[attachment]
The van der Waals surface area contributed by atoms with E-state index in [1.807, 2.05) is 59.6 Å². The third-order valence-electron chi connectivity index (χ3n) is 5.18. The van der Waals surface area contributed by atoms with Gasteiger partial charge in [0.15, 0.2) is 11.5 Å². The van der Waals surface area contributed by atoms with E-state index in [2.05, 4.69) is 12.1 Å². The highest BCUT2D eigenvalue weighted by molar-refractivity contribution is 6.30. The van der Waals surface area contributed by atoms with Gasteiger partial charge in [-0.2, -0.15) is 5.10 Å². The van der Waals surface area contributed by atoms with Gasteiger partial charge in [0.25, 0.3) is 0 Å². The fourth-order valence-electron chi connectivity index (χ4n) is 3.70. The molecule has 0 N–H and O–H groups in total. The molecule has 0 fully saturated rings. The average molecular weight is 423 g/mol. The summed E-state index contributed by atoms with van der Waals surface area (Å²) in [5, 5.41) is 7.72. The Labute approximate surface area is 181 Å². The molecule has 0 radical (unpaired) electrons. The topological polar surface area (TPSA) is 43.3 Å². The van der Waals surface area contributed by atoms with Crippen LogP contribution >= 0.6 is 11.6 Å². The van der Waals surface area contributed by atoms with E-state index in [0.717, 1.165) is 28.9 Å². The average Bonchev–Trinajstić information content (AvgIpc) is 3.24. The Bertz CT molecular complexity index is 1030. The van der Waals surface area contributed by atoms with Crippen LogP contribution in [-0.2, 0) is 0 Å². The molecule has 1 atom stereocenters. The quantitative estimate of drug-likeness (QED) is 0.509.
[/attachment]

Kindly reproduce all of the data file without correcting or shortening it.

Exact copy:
The van der Waals surface area contributed by atoms with E-state index in [1.807, 2.05) is 59.6 Å². The third-order valence-electron chi connectivity index (χ3n) is 5.18. The van der Waals surface area contributed by atoms with Gasteiger partial charge in [0.15, 0.2) is 11.5 Å². The van der Waals surface area contributed by atoms with E-state index in [2.05, 4.69) is 12.1 Å². The highest BCUT2D eigenvalue weighted by molar-refractivity contribution is 6.30. The van der Waals surface area contributed by atoms with Gasteiger partial charge in [-0.2, -0.15) is 5.10 Å². The van der Waals surface area contributed by atoms with Gasteiger partial charge in [0.25, 0.3) is 0 Å². The fourth-order valence-electron chi connectivity index (χ4n) is 3.70. The molecule has 0 N–H and O–H groups in total. The molecule has 0 fully saturated rings. The average molecular weight is 423 g/mol. The summed E-state index contributed by atoms with van der Waals surface area (Å²) in [5, 5.41) is 7.72. The Labute approximate surface area is 181 Å². The molecule has 0 radical (unpaired) electrons. The topological polar surface area (TPSA) is 43.3 Å². The van der Waals surface area contributed by atoms with Crippen LogP contribution >= 0.6 is 11.6 Å². The van der Waals surface area contributed by atoms with E-state index in [0.717, 1.165) is 28.9 Å². The average Bonchev–Trinajstić information content (AvgIpc) is 3.24. The Bertz CT molecular complexity index is 1030. The van der Waals surface area contributed by atoms with Crippen LogP contribution in [-0.2, 0) is 0 Å². The molecule has 1 atom stereocenters. The quantitative estimate of drug-likeness (QED) is 0.509.